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I have a jQuery function which adds a tag to the first row of a table. I previously tried using append, however that didn't work. I now have the following solution which is very slow and it gives this warning:

A script on this page is causing Internet Explorer to run slowly


jQuery.fn.fixGridView = function () {
    "use strict";
   // var start = +new Date();  // log start timestamp 
    if (jQuery(this).is('table') && this.find('thead').length === 0) {

        var theadv = "<thead><tr>" + this.find('tbody tr:first').html(); +"</tr></thead>";

        this.find('tbody tr:first').remove();
        var htmlv = this.html();
        this.html(theadv + htmlv);
    //var end = +new Date();  // log end timestamp
   // var diff = end - start;
   // alert(diff);
    return this;

I have to use IE8, it is client's requirement. I have also created a jsfiddle.

share|improve this question
up vote 3 down vote accepted

As far as I understand, you just want to wrap the first as <thead> and the rest in <tbody>. Why it's slow:

  • html() is one possible cause. That's because you're reconstructing the DOM rather than reusing what's there already.

  • find() is a descendant lookup function. It looks for elements deep into the tree. If you know that the element is a few levels down, then use multiple children() calls instead which only searches one level deep.

  • Just to add, attribute selectors like [id*="gvCategories"] are very slow. Better to use multiple classes instead, like class="MainContent gvCategories". That way, you can do $('.gvCategories'), which is faster.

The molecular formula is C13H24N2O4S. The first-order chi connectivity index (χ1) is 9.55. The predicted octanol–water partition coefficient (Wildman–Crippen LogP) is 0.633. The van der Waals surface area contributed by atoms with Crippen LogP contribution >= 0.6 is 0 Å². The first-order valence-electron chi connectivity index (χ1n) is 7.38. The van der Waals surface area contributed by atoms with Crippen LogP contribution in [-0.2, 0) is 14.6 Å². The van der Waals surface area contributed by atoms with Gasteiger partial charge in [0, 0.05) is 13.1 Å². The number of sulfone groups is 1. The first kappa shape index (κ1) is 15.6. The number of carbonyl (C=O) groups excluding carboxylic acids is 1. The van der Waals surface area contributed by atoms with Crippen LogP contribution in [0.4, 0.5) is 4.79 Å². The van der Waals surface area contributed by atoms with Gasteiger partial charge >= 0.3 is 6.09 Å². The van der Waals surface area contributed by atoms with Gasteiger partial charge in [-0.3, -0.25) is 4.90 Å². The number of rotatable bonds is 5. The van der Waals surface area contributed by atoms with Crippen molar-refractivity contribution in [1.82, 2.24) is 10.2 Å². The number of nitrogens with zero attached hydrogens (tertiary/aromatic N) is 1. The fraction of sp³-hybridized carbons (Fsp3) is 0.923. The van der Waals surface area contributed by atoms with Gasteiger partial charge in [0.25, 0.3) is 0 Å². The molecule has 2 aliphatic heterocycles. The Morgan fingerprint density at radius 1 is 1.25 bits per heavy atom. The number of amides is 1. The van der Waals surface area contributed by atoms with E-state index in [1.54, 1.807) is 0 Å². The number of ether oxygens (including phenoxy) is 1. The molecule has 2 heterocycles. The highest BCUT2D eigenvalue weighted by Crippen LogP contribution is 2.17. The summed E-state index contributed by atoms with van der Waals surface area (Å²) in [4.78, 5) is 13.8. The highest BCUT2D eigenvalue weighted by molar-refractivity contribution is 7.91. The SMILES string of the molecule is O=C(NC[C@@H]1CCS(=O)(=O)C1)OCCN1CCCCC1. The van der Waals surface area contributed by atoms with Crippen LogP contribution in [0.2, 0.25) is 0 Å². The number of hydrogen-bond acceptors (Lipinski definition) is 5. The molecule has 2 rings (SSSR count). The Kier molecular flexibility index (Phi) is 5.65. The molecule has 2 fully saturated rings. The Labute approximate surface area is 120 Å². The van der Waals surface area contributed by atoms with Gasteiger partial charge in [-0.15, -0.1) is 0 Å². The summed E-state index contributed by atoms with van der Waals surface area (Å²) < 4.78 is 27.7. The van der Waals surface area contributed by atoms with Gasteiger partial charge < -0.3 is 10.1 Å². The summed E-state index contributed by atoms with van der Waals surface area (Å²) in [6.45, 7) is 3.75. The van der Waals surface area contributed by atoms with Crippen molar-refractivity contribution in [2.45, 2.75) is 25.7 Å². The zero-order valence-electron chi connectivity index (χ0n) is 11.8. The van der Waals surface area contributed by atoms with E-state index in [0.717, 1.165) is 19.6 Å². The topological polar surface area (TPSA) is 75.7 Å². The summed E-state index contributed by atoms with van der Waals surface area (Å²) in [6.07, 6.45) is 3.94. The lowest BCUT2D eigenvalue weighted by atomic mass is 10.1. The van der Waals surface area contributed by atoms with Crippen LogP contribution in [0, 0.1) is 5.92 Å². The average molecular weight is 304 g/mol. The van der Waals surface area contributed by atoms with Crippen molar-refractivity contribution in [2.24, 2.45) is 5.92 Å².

The fastest and most painless fix is to just write the HTML with the first row in a <thead>. Plain and simple.

If you really want to go with JS, then here's my take on it and the performance test to prove it

jQuery.fn.fixGridView = function () {
    "use strict";

    // A jQuery object may be more than one element. Operate on each  using each()
    // Additionally, return the result to allow chainability.
    return this.each(function () {
        // Cache the element to avoid doing DOM refetch
        var element = $(this);
        if (!'table')) return;  

        // No need for tbody, since the browser automatically adds it

        // Now we avoid using find() since it looks for all descendants.
        // Instead, we use children() to limit our search to 2 levels of children
        var rows = element.children('tbody').children('tr');
        var thead = element.children('thead').length;

        // Get the first row, wrap it in <thead>, and prepend it to the table
        if(!thead) rows.eq(0).wrap('<thead/>').parent().prependTo(element);



$(document).ready(function () {
share|improve this answer
Thank you so much @Joseph the Dreamer.. This is very fast now, however i still get the error saying "A script on this page is causing Internet Explorer to run slowly". I am using JQuery table-sorter, can it be the reason to make my page slow? I have only 50-55 records in my table.. – user1181942 May 2 '14 at 6:51
@user1181942 Can't really tell and I don't have much experience debugging in IE8. You could try profiling your code in Chrome or Firefox with their dev tools to see which code is taking long to execute. Then fix that part of the code, and then try again on IE8. – Joseph the Dreamer May 2 '14 at 6:54
..Yes..I will try that.. Nyways thanks.. You made my code super-fast.. – user1181942 May 2 '14 at 13:27

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